Benedict Cumberbatch’s production outfit SunnyMarch has pre-empted the TV rights to Ambrose Parry’s upcoming novel, The Way Of All Flesh, I can reveal. The book is the first in a new historical series set in the medical world of Edinburgh, Scotland, in the 1840s.
Ambrose Parry is the pseudonym for a collaboration between author Chris Brookmyre and consultant anaesthetist Marisa Haetzman. The novel will be published by Canongate as their superlead title in August 2018. SunnyMarch’s Managing Director Adam Ackland and Executive Producer Claire Marshall inked the deal with Charles Walker at United Agents and now plan to adapt the novel into a returning drama series but Cumberbatch is unlikely to star in this one, I understand.
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Based on real historical figures, The Way of All Flesh is set in post-Enlightenment Edinburgh in 1847, a city home to brilliant advances in medical science but also great poverty with a truly unsavory, violent side. Medical student Will Raven is about to start his apprenticeship with the brilliant professor of midwifery, Dr James Young Simpson. It’s at Simpson’s unusual clinic on Queen Street, where patients range from the richest to the poorest that Raven meets Sarah Fisher, officially housemaid and unofficially clinical assistant to Dr Simpson, determined to improve her station in life. After a string of mysterious deaths in the city, Raven and Sarah are propelled into the darkest shadows of Edinburgh’s underworld, where they will have to overcome their differences if they are to make it out alive.
Chris Brookmyre is the best-selling author of 21 novels, including Black Widow, winner of the Theakstons Old Peculier Crime Novel of the Year and the McIlvanney Prize for Scottish Crime Novel of the Year. Dr Marisa Haetzman is a consultant anaesthetist whose research for her Master’s degree in the History of Medicine uncovered the material upon which this novel was based. Brookmyre and Haetzman have been married for 26 years.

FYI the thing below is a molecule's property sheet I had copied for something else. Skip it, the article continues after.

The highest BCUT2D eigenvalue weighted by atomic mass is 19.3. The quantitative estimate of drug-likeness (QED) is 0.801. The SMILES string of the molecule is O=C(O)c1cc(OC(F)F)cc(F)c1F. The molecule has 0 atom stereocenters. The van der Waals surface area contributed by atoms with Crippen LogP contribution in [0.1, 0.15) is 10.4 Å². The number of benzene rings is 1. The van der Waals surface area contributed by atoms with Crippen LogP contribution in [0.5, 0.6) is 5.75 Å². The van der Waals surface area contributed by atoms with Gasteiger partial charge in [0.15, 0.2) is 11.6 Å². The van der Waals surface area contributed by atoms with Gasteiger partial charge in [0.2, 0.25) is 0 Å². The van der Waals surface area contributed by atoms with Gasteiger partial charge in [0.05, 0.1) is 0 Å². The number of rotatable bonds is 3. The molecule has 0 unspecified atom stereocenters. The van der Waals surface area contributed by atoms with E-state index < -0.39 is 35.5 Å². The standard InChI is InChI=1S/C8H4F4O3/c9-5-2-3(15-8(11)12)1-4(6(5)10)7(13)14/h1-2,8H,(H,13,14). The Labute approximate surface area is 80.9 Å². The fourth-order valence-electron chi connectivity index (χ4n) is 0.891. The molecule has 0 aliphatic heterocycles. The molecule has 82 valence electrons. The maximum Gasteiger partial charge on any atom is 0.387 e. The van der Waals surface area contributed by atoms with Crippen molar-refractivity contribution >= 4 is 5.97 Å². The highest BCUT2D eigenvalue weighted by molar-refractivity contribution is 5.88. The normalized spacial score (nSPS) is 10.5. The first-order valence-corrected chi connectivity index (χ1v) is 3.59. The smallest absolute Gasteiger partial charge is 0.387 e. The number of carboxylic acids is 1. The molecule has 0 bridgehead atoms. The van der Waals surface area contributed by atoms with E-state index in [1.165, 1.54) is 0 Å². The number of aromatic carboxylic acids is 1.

Marshall, Executive Producer at SunnyMarch, says, “Marisa and Chris have crafted a brilliant world from the real lives of remarkable men and women who made their mark in the history books and changed the face of medicine. We are incredibly excited about expanding on the themes and characters to make a bold, ambitious and thrilling drama series about young, restless, and flawed junior doctors. It’s a story about identity, sex and ambition shot through with a sense of modernity.”
London-based film and TV outfit SunnyMarch is run by Ackland and Cumberbatch. Upcoming film projects include a thriller by Steven Knight, an adaptation of Matt Haig’s bestseller How To Stop Time, a movie based on Geoffrey Household’s classic British novel Rogue Male, and an adaptation of Megan Hunter’s bestselling debut novel The End We Start From.
SunnyMarch’s TV arm, supported by StudioCanal, produced the adaptation of Ian McEwan’s The Child in Time for BBC One in co-production with Masterpiece. The company’s next TV project, Patrick Melrose, a five-part series based on the novels by Edward St Aubyn, penned by David Nicholls and directed by Edward Berger, will air on Sky Atlantic and Showtime in May.
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